Winning "Good without God" scholarship essay

Robert Nickelson and Keeley Nickelson present the scholarship check to Ryan Andersen. Courtesy Photo

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Ryan Andersen Scholarship Winner   The debate over what comes after death has been ongoing for all of recorded human history. Yet we are just as far from a definitive, proved and tested answer as we have ever been. The search for this great answer means something different for everyone, but everyone confronts death and its implications at some point in their life. Despite our lack of information, we still feel the need to answer death’s questions. Most people find these answers in religion and although there are benefits to religious practice, there are also disadvantages. Religious belief systems present various assertions that are impossible to check scientifically and so require faith. For example, Psalm 103:11 says, “the heavens are above the earth.” However, we’ve been up there, we’ve gathered lots of data, and we haven’t found any evidence of, “the heavens.” Answering one of the most important questions that we face in our lives with faith may encourage us to make other decisions in our lives based on faith that may not be justified. For example, we are currently facing the harsh reality that we are going to have to find a solution to our environmental issues such as climate change and pollution which are threatening people’s health all over the world. In, “The impact of religious faith on attitudes to environmental issues and Carbon Capture and Storage (CCS) technologies: A mixed methods study,” on sciencedirect.com, Aimie L.B. Hope and Christopher R. Jones write that secular groups in their study held stronger pro-environmental attitudes than religious (Muslim and Christian) groups. They explained that “For religious participants, there was an assurance that after they had done their best, they could rely on God to address the issues beyond their control…[whereas] the absence of belief in a benevolent deity gave the secular discussion a far greater sense of urgency.” This shows how misplaced faith can cause issues that hurt all of society. All objective evidence suggests that if we do not solve these issues, they will continue to worsen until irreversible. It is important that people recognize this because research is largely funded by government funding or private investment, which both depend on public support. Justifying claims with sources of questionable validity also presents a threat to scientific advancement because if people continue to trust questionable sources instead of verifiable evidence, there won’t be adequate support for scientific advancement. Research and development facilities require financial support from taxpayers and from consumers. Without this support, scientific advancement would grind to a halt and many problems that we are facing now or will face in the near future will go unsolved. According to National Geographic, “By 2025, an estimated 1.8 billion people will live in areas plagued by water scarcity.” That’s nearly two billion people that will suffer from the scarcity of a resource essential to life as we know it within this decade. If crises like these went unsolved, billions would suffer. This threat is caused by people’s tendency to have faith in ideas that lack objective support. Some degree of faith is necessary in our lives because without faith, we would never be able to use the knowledge of others. For example, we trust that when we drop something, it will fall to the ground and in doing so we have faith in our interpretation of the force of gravity. In order to avoid being faithful to gravity, we would have to test and prove Albert Einstein’s theory of General Relativity, which most people don’t have the knowledge or the time to do. The difference is, Einstein was one of the most decorated physicists in history and still is regarded as one of the greatest minds in history. His work has also been checked and supported by multiple generations of mathematicians and physicists, so in this case, our faith is placed on a thorough application of the scientific method. The most prevalent religions, however, are only supported by ancient texts, some of which have been translated multiple times and were written by multiple different authors. This first raises the question of whether, after the multiple translations and contributions by different authors at different times, these texts even reflect their original intentions. Then we have to dig deeper and question whether the ideas expressed in these texts fit in today’s world. The world and our understanding of it has changed considerably since the conception of these texts. It is unlikely that their authors could even imagine parts of our lives that we have accepted as commonplace, such as automobiles or social media. We can’t be certain that the ideas that they wrote about still apply to our entirely different, modern world. Alternatively, scientific theories and principles are re-evaluated regularly by experts who check that these theories and principles still apply to the modern understanding of their respective field. This ensures that these theories and principles accurately reflect our experience so that we can actually use them to interpret our environment. It’s also important that we examine societal influence. Every decision that we make is influenced by our environment which includes the people around us and their judgments. The study, “Links between childhood religious upbringing and current religious identity,” by Pew Research Center claims that 84% of people who were raised by two protestant parents grow up to be protestant as well.  This shows that for those who are raised in religious families, it is extremely difficult to openly disagree with the beliefs of their families. This is in part because most religions have negative consequences such as eternal damnation for non-believers. Romans 2:12 says, “All who sin apart from the law will also perish apart from the law, and all who sin under the law will be judged by the law.” This means that God will punish everyone for their sins, which includes being unfaithful to God. Naturally, many religious people want to protect the people that they care about and so they pressure them into faith to some degree. Some families may gently encourage adherence to their faith, while others may outright make the decision for their family members. A sense of community is also extremely important to most people, so it takes real strength to choose to be honest to their beliefs over being accepted by their loved ones. This is important because many people might not even actually be religious, but may instead be victims of a societal trap where they are told what they are allowed to believe against the threat of isolation. This neglects the individual’s freedom of religion because they are not free to choose their own religious beliefs without consequence. It is also a tremendous source of anxiety for those who feel trapped by this phenomenon because they are forced to deceive their loved ones in order to maintain their relationships and their social support system. It could be argued that religion is a part of a family’s culture, but cultural traditions can be practiced without religious obligation. Religion may have shaped one’s culture but does not entirely define it. We are born into families and cultures; belief systems are a matter of personal choice. I grew up with next to no religious pressure. I had only vague understandings of some common religious beliefs which I learned from my friends who were raised in religious families. It was all irrelevant hypotheticals until one of my close family members died suddenly. I began to investigate by talking to religious people that I knew, doing online research, attending a variety of religious services, and analyzing the world around me. I grew up without a religious path that I was expected to follow and it’s allowed me to gather as much information as possible on our reality and the human experience. I have used this information to form my belief system based on empirical evidence instead of other belief systems. My beliefs are not hard fast. They have changed and become more complex as I have learned more about the world and my place in it and I try to keep an open mind as I learn more and we learn more about the universe. I recognize that there are benefits to living with religion. Religion can provide a supportive and expansive community. In our increasingly divided and isolated society, the value of these communities cannot be understated. Some of the most influential social activists such as Dr. Martin Luther King Jr. and Mahatma Gandhi were motivated by religion, but too many people choose their beliefs based on what is the most convenient for them to believe instead of actually addressing the question and finding something that makes sense to them. It is important to keep an open mind. The world is constantly changing and if we wish to succeed in our world, we need to change with it. Even scientific theories are discredited and adjusted as we continue to learn more about the universe. Our understanding is a game of probabilities, we can’t say anything with absolute certainty, all we can do is weigh the probabilities and choose whichever option is best supported by valid evidence. It is also important to question your beliefs, because if you can’t explain why you believe something, then you don’t really believe it. So argue with yourself periodically. Pick something that you believe and explain why. Evaluate counter-arguments, recognize why you might have certain beliefs. Exploring religion at depth is a unique way to learn about ourselves and the world around us.]]>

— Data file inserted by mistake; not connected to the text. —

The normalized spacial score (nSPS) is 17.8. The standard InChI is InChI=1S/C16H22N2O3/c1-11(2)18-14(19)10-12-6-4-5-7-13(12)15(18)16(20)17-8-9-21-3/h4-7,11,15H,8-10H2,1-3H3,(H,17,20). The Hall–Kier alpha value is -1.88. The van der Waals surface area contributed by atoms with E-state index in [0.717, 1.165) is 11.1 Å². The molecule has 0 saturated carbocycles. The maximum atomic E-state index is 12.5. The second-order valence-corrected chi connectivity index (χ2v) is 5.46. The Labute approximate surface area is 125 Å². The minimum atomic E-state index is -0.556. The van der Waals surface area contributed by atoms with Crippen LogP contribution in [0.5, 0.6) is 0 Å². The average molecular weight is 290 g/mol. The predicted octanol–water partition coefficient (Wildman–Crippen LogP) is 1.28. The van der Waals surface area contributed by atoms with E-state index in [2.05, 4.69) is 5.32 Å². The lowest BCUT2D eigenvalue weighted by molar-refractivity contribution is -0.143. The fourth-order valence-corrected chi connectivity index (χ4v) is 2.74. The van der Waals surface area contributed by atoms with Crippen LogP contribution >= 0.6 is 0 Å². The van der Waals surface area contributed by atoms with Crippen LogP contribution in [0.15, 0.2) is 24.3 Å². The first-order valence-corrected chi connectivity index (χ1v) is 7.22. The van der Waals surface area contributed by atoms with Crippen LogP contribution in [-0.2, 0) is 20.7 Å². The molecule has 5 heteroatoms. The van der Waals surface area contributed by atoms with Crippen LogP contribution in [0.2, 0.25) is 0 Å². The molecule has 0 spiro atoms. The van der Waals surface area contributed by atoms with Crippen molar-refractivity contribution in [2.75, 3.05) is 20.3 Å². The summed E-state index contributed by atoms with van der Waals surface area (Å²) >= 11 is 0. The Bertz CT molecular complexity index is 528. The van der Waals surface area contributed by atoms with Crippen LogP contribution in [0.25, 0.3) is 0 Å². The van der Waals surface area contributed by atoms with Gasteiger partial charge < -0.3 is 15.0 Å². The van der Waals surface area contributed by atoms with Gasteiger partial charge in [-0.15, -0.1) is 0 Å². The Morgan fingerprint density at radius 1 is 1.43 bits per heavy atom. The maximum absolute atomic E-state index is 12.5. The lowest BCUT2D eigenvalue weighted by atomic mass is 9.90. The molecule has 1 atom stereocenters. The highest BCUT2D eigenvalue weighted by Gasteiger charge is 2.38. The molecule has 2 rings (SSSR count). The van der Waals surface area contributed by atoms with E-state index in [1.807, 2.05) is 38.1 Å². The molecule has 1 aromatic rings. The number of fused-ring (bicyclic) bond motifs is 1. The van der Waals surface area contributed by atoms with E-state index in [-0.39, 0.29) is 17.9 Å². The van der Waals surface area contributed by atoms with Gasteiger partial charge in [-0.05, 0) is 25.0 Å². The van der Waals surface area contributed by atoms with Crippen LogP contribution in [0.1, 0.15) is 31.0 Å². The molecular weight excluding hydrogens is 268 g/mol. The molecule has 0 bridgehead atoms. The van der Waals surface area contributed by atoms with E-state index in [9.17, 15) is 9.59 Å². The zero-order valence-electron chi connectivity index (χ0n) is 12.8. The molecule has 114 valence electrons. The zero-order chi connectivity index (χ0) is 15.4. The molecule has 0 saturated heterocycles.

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2 comments
  1. Excellent essay. Thoughtful, plenty of sources cited with solid arguments. I also like the presenters!

  2. Excellent essay. Thoughtful, plenty of sources cited with solid arguments. I also like the presenters!